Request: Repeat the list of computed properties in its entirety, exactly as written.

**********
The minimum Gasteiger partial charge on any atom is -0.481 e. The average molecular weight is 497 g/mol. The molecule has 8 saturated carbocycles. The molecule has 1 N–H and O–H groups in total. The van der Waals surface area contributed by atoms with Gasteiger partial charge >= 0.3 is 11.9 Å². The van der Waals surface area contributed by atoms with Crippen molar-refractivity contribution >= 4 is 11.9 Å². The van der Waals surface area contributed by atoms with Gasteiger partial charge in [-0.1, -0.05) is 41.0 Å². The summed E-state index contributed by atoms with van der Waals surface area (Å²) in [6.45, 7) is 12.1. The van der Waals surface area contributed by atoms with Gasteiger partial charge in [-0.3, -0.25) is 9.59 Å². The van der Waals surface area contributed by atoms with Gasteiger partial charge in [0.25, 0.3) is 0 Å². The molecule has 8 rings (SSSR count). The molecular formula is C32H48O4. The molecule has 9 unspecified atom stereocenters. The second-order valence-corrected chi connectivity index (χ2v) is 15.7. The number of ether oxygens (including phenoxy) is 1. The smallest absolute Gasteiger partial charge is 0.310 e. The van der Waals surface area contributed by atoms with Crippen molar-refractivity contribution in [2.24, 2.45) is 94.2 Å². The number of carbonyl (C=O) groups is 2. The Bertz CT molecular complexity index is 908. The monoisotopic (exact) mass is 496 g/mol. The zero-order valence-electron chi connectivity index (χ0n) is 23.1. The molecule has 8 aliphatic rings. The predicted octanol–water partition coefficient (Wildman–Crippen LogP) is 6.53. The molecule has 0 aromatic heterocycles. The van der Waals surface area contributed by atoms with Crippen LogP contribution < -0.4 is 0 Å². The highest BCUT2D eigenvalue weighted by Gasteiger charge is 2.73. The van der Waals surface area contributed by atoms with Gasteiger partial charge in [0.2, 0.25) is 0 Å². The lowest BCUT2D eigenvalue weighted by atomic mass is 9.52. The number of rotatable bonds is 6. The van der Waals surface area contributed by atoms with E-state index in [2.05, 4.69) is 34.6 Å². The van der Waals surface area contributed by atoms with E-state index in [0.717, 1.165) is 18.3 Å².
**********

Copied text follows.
The minimum Gasteiger partial charge on any atom is -0.481 e. The average molecular weight is 497 g/mol. The molecule has 8 saturated carbocycles. The molecule has 1 N–H and O–H groups in total. The van der Waals surface area contributed by atoms with Gasteiger partial charge >= 0.3 is 11.9 Å². The van der Waals surface area contributed by atoms with Crippen molar-refractivity contribution >= 4 is 11.9 Å². The van der Waals surface area contributed by atoms with Gasteiger partial charge in [-0.1, -0.05) is 41.0 Å². The summed E-state index contributed by atoms with van der Waals surface area (Å²) in [6.45, 7) is 12.1. The van der Waals surface area contributed by atoms with Gasteiger partial charge in [-0.3, -0.25) is 9.59 Å². The van der Waals surface area contributed by atoms with Gasteiger partial charge in [0.25, 0.3) is 0 Å². The molecule has 8 rings (SSSR count). The molecular formula is C32H48O4. The molecule has 9 unspecified atom stereocenters. The second-order valence-corrected chi connectivity index (χ2v) is 15.7. The number of ether oxygens (including phenoxy) is 1. The smallest absolute Gasteiger partial charge is 0.310 e. The van der Waals surface area contributed by atoms with Crippen molar-refractivity contribution in [2.24, 2.45) is 94.2 Å². The number of carbonyl (C=O) groups is 2. The Bertz CT molecular complexity index is 908. The monoisotopic (exact) mass is 496 g/mol. The zero-order valence-electron chi connectivity index (χ0n) is 23.1. The molecule has 8 aliphatic rings. The predicted octanol–water partition coefficient (Wildman–Crippen LogP) is 6.53. The molecule has 0 aromatic heterocycles. The van der Waals surface area contributed by atoms with Crippen LogP contribution < -0.4 is 0 Å². The highest BCUT2D eigenvalue weighted by Gasteiger charge is 2.73. The van der Waals surface area contributed by atoms with Gasteiger partial charge in [0.2, 0.25) is 0 Å². The lowest BCUT2D eigenvalue weighted by atomic mass is 9.52. The number of rotatable bonds is 6. The van der Waals surface area contributed by atoms with E-state index in [2.05, 4.69) is 34.6 Å². The van der Waals surface area contributed by atoms with E-state index in [0.717, 1.165) is 18.3 Å².